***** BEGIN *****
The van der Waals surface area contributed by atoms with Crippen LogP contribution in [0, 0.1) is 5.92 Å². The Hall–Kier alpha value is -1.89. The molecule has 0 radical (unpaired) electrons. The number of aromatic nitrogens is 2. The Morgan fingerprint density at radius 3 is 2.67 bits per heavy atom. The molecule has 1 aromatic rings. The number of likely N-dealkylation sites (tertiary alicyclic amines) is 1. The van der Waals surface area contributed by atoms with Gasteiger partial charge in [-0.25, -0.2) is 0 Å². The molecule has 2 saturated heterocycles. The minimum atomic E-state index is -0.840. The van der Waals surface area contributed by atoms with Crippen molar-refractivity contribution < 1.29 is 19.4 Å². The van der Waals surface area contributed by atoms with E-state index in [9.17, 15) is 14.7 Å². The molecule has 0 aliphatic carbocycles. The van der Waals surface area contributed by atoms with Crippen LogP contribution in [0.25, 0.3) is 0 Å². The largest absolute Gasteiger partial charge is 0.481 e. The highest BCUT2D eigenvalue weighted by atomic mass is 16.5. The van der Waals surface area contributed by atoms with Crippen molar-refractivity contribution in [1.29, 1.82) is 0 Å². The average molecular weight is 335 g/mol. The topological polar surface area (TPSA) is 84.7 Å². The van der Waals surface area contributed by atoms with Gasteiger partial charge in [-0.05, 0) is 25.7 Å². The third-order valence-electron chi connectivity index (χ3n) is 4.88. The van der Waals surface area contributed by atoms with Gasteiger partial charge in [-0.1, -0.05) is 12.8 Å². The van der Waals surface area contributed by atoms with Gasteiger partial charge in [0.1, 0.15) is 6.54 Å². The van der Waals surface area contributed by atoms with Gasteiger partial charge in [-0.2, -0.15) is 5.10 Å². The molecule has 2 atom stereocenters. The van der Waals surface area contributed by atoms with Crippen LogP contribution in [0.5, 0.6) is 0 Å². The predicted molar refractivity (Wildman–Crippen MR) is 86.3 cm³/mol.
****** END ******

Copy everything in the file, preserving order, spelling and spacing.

The van der Waals surface area contributed by atoms with Crippen LogP contribution in [0, 0.1) is 5.92 Å². The Hall–Kier alpha value is -1.89. The molecule has 0 radical (unpaired) electrons. The number of aromatic nitrogens is 2. The Morgan fingerprint density at radius 3 is 2.67 bits per heavy atom. The molecule has 1 aromatic rings. The number of likely N-dealkylation sites (tertiary alicyclic amines) is 1. The van der Waals surface area contributed by atoms with Gasteiger partial charge in [-0.25, -0.2) is 0 Å². The molecule has 2 saturated heterocycles. The minimum atomic E-state index is -0.840. The van der Waals surface area contributed by atoms with Crippen molar-refractivity contribution < 1.29 is 19.4 Å². The van der Waals surface area contributed by atoms with E-state index in [9.17, 15) is 14.7 Å². The molecule has 0 aliphatic carbocycles. The van der Waals surface area contributed by atoms with Crippen LogP contribution in [0.25, 0.3) is 0 Å². The largest absolute Gasteiger partial charge is 0.481 e. The highest BCUT2D eigenvalue weighted by atomic mass is 16.5. The van der Waals surface area contributed by atoms with Crippen molar-refractivity contribution in [1.29, 1.82) is 0 Å². The average molecular weight is 335 g/mol. The topological polar surface area (TPSA) is 84.7 Å². The van der Waals surface area contributed by atoms with Gasteiger partial charge in [-0.05, 0) is 25.7 Å². The third-order valence-electron chi connectivity index (χ3n) is 4.88. The van der Waals surface area contributed by atoms with Gasteiger partial charge in [-0.1, -0.05) is 12.8 Å². The van der Waals surface area contributed by atoms with Gasteiger partial charge in [0.1, 0.15) is 6.54 Å². The van der Waals surface area contributed by atoms with Gasteiger partial charge in [-0.2, -0.15) is 5.10 Å². The molecule has 2 atom stereocenters. The van der Waals surface area contributed by atoms with Crippen LogP contribution in [0.5, 0.6) is 0 Å². The predicted molar refractivity (Wildman–Crippen MR) is 86.3 cm³/mol.